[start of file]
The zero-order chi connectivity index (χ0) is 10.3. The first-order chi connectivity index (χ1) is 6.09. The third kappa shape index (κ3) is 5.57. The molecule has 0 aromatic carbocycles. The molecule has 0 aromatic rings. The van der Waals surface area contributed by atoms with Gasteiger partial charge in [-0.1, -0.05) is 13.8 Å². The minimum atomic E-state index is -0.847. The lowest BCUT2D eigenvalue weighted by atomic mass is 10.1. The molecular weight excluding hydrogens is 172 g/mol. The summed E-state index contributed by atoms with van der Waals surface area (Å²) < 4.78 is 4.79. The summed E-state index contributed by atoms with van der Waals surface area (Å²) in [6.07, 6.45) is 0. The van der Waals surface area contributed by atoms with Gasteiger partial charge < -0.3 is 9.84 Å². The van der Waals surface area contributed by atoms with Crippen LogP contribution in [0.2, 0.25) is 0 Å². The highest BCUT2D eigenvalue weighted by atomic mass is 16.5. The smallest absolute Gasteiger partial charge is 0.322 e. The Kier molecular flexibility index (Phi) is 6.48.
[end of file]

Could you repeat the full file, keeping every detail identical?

The zero-order chi connectivity index (χ0) is 10.3. The first-order chi connectivity index (χ1) is 6.09. The third kappa shape index (κ3) is 5.57. The molecule has 0 aromatic carbocycles. The molecule has 0 aromatic rings. The van der Waals surface area contributed by atoms with Gasteiger partial charge in [-0.1, -0.05) is 13.8 Å². The minimum atomic E-state index is -0.847. The lowest BCUT2D eigenvalue weighted by atomic mass is 10.1. The molecular weight excluding hydrogens is 172 g/mol. The summed E-state index contributed by atoms with van der Waals surface area (Å²) < 4.78 is 4.79. The summed E-state index contributed by atoms with van der Waals surface area (Å²) in [6.07, 6.45) is 0. The van der Waals surface area contributed by atoms with Gasteiger partial charge < -0.3 is 9.84 Å². The van der Waals surface area contributed by atoms with Crippen LogP contribution in [0.2, 0.25) is 0 Å². The highest BCUT2D eigenvalue weighted by atomic mass is 16.5. The smallest absolute Gasteiger partial charge is 0.322 e. The Kier molecular flexibility index (Phi) is 6.48.